You have likely heard the expression “security through obscurity”, and you may have even considered adopting it as a policy at one point or another. It is convenient to believe that an “obscure” server is secure because no one knows about it, but this is not a very realistic theory.
As a rule, any device attached to a network or the Internet is potentially vulnerable to attackers within that network or Internet. In other words, once your server is connected to the multiverse that makes up the Internet, there is no way to remain completely anonymous. But the expression is “security through obscurity”, and it is still possible to be relatively obscure, even if you are not completely anonymous. The real question to ask yourself is: Is it safe?
Essentially, the principle of security through obscurity dictates that you do not need to be overly concerned with firewalls, vulnerability scans, malware protection, and other security measures because attackers do not know your server exists. For example, your server’s only purpose may be to host private cloud applications for your business. While it is connected to the Internet, it has no public websites.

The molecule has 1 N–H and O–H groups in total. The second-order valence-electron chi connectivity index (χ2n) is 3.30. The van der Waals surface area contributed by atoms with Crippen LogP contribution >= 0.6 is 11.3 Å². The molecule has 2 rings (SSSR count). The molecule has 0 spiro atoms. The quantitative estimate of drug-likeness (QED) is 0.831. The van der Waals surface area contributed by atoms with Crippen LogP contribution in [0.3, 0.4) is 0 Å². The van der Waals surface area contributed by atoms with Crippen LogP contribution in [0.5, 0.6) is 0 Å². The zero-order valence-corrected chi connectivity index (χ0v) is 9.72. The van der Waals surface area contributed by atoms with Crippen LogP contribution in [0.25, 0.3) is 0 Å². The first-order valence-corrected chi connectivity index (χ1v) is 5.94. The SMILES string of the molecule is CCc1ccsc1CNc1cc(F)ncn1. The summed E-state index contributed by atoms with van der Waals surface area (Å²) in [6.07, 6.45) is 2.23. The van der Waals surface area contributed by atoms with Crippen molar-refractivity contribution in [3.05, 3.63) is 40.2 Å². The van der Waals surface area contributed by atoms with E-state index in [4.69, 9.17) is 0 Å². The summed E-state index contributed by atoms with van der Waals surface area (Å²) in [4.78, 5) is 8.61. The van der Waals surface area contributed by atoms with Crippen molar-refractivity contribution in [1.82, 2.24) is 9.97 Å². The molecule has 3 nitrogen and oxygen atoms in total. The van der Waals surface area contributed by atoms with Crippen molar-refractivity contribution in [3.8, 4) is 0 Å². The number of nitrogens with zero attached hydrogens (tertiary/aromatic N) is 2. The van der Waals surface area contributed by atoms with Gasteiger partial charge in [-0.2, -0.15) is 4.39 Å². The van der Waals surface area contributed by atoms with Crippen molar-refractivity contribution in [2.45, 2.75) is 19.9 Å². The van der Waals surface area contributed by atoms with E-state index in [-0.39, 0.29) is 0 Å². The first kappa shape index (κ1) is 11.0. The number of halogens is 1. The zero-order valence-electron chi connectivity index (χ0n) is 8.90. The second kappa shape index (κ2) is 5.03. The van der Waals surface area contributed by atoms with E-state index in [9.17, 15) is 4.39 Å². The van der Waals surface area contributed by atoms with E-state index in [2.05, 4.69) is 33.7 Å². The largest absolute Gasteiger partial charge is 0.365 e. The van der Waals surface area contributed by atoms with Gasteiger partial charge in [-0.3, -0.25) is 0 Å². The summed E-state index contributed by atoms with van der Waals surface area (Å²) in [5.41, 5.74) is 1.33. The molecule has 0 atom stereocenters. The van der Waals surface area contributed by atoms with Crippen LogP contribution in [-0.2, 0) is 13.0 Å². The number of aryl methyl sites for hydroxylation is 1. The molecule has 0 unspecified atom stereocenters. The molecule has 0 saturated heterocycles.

The problem with this theory lies in the assumption that attackers deliberately select servers as targets. This may be true of high-profile targets in huge DDoS attacks, but it is usually not the case in other situations. Instead, attackers often use software to scan for vulnerable servers, meaning your server could be attacked no matter how obscure you think it is. Some attackers will even use your server as a launchpad to strike those high-profile targets you thought you could avoid. The only real solution is to take steps to secure your server properly. There is no true security through obscurity, only servers biding their time until disaster strikes.